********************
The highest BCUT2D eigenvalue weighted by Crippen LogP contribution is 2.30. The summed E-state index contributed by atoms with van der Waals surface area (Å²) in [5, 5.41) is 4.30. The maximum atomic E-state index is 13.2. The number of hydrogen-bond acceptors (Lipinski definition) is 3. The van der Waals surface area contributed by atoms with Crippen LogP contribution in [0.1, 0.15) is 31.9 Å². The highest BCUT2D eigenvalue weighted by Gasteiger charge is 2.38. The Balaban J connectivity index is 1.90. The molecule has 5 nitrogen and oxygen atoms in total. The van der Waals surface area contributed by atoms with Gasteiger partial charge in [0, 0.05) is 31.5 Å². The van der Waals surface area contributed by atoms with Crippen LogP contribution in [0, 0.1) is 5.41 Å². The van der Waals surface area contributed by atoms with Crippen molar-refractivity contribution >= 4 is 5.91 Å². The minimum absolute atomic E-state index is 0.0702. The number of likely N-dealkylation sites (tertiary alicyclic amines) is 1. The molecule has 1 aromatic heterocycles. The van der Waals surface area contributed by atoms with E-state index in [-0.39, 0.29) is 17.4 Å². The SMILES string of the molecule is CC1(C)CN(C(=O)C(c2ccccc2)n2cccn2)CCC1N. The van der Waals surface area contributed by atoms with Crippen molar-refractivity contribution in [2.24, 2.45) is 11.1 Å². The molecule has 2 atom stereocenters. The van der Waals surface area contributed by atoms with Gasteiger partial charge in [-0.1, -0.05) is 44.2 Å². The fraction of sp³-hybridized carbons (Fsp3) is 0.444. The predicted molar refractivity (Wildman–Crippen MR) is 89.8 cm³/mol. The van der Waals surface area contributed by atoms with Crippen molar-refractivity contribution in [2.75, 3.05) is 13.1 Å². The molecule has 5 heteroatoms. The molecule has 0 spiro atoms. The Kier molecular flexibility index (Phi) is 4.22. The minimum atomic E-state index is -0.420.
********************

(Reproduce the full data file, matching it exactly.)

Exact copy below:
The highest BCUT2D eigenvalue weighted by Crippen LogP contribution is 2.30. The summed E-state index contributed by atoms with van der Waals surface area (Å²) in [5, 5.41) is 4.30. The maximum atomic E-state index is 13.2. The number of hydrogen-bond acceptors (Lipinski definition) is 3. The van der Waals surface area contributed by atoms with Crippen LogP contribution in [0.1, 0.15) is 31.9 Å². The highest BCUT2D eigenvalue weighted by Gasteiger charge is 2.38. The Balaban J connectivity index is 1.90. The molecule has 5 nitrogen and oxygen atoms in total. The van der Waals surface area contributed by atoms with Gasteiger partial charge in [0, 0.05) is 31.5 Å². The van der Waals surface area contributed by atoms with Crippen LogP contribution in [0, 0.1) is 5.41 Å². The van der Waals surface area contributed by atoms with Crippen molar-refractivity contribution >= 4 is 5.91 Å². The minimum absolute atomic E-state index is 0.0702. The number of likely N-dealkylation sites (tertiary alicyclic amines) is 1. The molecule has 1 aromatic heterocycles. The van der Waals surface area contributed by atoms with E-state index in [-0.39, 0.29) is 17.4 Å². The SMILES string of the molecule is CC1(C)CN(C(=O)C(c2ccccc2)n2cccn2)CCC1N. The van der Waals surface area contributed by atoms with Crippen molar-refractivity contribution in [2.24, 2.45) is 11.1 Å². The molecule has 2 atom stereocenters. The van der Waals surface area contributed by atoms with Gasteiger partial charge in [-0.1, -0.05) is 44.2 Å². The fraction of sp³-hybridized carbons (Fsp3) is 0.444. The predicted molar refractivity (Wildman–Crippen MR) is 89.8 cm³/mol. The van der Waals surface area contributed by atoms with Crippen molar-refractivity contribution in [2.75, 3.05) is 13.1 Å². The molecule has 5 heteroatoms. The molecule has 0 spiro atoms. The Kier molecular flexibility index (Phi) is 4.22. The minimum atomic E-state index is -0.420.